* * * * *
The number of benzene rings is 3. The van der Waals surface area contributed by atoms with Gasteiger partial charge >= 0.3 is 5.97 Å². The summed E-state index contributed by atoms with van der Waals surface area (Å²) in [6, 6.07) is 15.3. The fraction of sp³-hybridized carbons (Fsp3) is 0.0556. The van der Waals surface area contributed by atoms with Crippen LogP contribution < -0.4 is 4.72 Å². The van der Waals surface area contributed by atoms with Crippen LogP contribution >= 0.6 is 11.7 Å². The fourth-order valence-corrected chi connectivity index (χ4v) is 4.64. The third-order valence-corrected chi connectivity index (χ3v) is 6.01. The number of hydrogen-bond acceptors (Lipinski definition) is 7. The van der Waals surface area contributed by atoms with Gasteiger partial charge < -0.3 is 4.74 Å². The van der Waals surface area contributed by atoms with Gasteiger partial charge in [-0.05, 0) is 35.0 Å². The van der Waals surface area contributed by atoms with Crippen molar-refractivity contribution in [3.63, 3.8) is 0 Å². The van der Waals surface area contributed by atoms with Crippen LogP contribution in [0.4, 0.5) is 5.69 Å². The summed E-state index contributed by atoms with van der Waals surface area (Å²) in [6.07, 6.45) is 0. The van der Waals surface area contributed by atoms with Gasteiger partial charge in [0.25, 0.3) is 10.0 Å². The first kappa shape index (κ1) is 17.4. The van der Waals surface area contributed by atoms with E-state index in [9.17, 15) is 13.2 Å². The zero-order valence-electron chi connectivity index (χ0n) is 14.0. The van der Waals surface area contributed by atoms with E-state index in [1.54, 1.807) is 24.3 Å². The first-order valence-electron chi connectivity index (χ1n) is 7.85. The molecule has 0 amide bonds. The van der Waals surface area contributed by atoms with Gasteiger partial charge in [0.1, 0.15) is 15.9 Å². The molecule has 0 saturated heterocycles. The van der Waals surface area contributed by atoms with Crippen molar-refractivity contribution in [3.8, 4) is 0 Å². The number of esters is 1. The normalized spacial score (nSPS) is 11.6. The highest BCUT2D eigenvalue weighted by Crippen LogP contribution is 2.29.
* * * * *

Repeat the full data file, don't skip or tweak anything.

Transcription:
The number of benzene rings is 3. The van der Waals surface area contributed by atoms with Gasteiger partial charge >= 0.3 is 5.97 Å². The summed E-state index contributed by atoms with van der Waals surface area (Å²) in [6, 6.07) is 15.3. The fraction of sp³-hybridized carbons (Fsp3) is 0.0556. The van der Waals surface area contributed by atoms with Crippen LogP contribution < -0.4 is 4.72 Å². The van der Waals surface area contributed by atoms with Crippen LogP contribution >= 0.6 is 11.7 Å². The fourth-order valence-corrected chi connectivity index (χ4v) is 4.64. The third-order valence-corrected chi connectivity index (χ3v) is 6.01. The number of hydrogen-bond acceptors (Lipinski definition) is 7. The van der Waals surface area contributed by atoms with Gasteiger partial charge < -0.3 is 4.74 Å². The van der Waals surface area contributed by atoms with Gasteiger partial charge in [-0.05, 0) is 35.0 Å². The van der Waals surface area contributed by atoms with Crippen molar-refractivity contribution in [3.63, 3.8) is 0 Å². The van der Waals surface area contributed by atoms with Crippen LogP contribution in [0.4, 0.5) is 5.69 Å². The summed E-state index contributed by atoms with van der Waals surface area (Å²) in [6.07, 6.45) is 0. The van der Waals surface area contributed by atoms with Gasteiger partial charge in [0.25, 0.3) is 10.0 Å². The first kappa shape index (κ1) is 17.4. The van der Waals surface area contributed by atoms with E-state index in [9.17, 15) is 13.2 Å². The zero-order valence-electron chi connectivity index (χ0n) is 14.0. The van der Waals surface area contributed by atoms with E-state index in [1.54, 1.807) is 24.3 Å². The first-order valence-electron chi connectivity index (χ1n) is 7.85. The molecule has 0 amide bonds. The van der Waals surface area contributed by atoms with Gasteiger partial charge in [0.1, 0.15) is 15.9 Å². The molecule has 0 saturated heterocycles. The van der Waals surface area contributed by atoms with Crippen molar-refractivity contribution in [3.8, 4) is 0 Å². The number of esters is 1. The normalized spacial score (nSPS) is 11.6. The highest BCUT2D eigenvalue weighted by Crippen LogP contribution is 2.29.